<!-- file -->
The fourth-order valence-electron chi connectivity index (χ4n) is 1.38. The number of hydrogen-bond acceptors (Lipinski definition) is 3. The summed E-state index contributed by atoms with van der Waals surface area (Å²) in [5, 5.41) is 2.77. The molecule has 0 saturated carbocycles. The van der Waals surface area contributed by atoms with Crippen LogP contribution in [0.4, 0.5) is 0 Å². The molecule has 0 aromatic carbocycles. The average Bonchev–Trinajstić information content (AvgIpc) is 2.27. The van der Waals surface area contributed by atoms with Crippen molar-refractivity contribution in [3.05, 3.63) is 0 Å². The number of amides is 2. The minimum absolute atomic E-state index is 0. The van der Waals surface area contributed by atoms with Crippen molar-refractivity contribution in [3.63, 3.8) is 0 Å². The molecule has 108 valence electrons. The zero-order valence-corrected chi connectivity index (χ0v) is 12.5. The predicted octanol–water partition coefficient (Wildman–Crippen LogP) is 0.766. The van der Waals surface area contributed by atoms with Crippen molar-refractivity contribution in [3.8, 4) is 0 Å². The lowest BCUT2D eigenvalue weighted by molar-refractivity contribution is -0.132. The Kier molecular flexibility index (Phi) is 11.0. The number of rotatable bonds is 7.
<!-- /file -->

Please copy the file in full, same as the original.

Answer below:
The fourth-order valence-electron chi connectivity index (χ4n) is 1.38. The number of hydrogen-bond acceptors (Lipinski definition) is 3. The summed E-state index contributed by atoms with van der Waals surface area (Å²) in [5, 5.41) is 2.77. The molecule has 0 saturated carbocycles. The van der Waals surface area contributed by atoms with Crippen LogP contribution in [0.4, 0.5) is 0 Å². The molecule has 0 aromatic carbocycles. The average Bonchev–Trinajstić information content (AvgIpc) is 2.27. The van der Waals surface area contributed by atoms with Crippen molar-refractivity contribution in [3.05, 3.63) is 0 Å². The number of amides is 2. The minimum absolute atomic E-state index is 0. The van der Waals surface area contributed by atoms with Crippen molar-refractivity contribution in [3.63, 3.8) is 0 Å². The molecule has 108 valence electrons. The zero-order valence-corrected chi connectivity index (χ0v) is 12.5. The predicted octanol–water partition coefficient (Wildman–Crippen LogP) is 0.766. The van der Waals surface area contributed by atoms with Crippen molar-refractivity contribution in [3.8, 4) is 0 Å². The lowest BCUT2D eigenvalue weighted by molar-refractivity contribution is -0.132. The Kier molecular flexibility index (Phi) is 11.0. The number of rotatable bonds is 7.